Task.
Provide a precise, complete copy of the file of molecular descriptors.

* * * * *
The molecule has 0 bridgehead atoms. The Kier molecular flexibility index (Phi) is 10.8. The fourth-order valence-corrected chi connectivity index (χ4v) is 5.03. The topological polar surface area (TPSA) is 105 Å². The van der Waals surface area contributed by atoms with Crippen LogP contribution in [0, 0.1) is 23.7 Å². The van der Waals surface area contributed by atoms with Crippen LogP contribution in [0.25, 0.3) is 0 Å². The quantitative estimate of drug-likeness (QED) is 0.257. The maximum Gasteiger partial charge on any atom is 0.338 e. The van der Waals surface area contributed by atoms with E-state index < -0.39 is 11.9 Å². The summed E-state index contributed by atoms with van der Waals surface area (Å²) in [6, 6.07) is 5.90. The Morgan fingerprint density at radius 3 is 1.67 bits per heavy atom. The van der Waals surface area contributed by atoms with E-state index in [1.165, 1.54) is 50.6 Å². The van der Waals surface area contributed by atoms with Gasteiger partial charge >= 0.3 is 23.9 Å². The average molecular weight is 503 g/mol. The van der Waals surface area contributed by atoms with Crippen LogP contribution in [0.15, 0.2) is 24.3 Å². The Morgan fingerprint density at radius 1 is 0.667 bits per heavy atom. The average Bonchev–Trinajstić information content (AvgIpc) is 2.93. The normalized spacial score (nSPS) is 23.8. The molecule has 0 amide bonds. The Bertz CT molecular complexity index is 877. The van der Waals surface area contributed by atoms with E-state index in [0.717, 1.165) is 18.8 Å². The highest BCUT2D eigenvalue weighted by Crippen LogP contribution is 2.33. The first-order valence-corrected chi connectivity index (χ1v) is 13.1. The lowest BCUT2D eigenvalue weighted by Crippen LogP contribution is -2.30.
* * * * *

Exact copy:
The molecule has 0 bridgehead atoms. The Kier molecular flexibility index (Phi) is 10.8. The fourth-order valence-corrected chi connectivity index (χ4v) is 5.03. The topological polar surface area (TPSA) is 105 Å². The van der Waals surface area contributed by atoms with Crippen LogP contribution in [0, 0.1) is 23.7 Å². The van der Waals surface area contributed by atoms with Crippen LogP contribution in [0.25, 0.3) is 0 Å². The quantitative estimate of drug-likeness (QED) is 0.257. The maximum Gasteiger partial charge on any atom is 0.338 e. The van der Waals surface area contributed by atoms with E-state index < -0.39 is 11.9 Å². The summed E-state index contributed by atoms with van der Waals surface area (Å²) in [6, 6.07) is 5.90. The Morgan fingerprint density at radius 3 is 1.67 bits per heavy atom. The van der Waals surface area contributed by atoms with E-state index in [1.165, 1.54) is 50.6 Å². The van der Waals surface area contributed by atoms with Gasteiger partial charge >= 0.3 is 23.9 Å². The average molecular weight is 503 g/mol. The van der Waals surface area contributed by atoms with Crippen LogP contribution in [0.15, 0.2) is 24.3 Å². The Morgan fingerprint density at radius 1 is 0.667 bits per heavy atom. The average Bonchev–Trinajstić information content (AvgIpc) is 2.93. The normalized spacial score (nSPS) is 23.8. The molecule has 0 amide bonds. The Bertz CT molecular complexity index is 877. The van der Waals surface area contributed by atoms with E-state index in [0.717, 1.165) is 18.8 Å². The highest BCUT2D eigenvalue weighted by Crippen LogP contribution is 2.33. The first-order valence-corrected chi connectivity index (χ1v) is 13.1. The lowest BCUT2D eigenvalue weighted by Crippen LogP contribution is -2.30.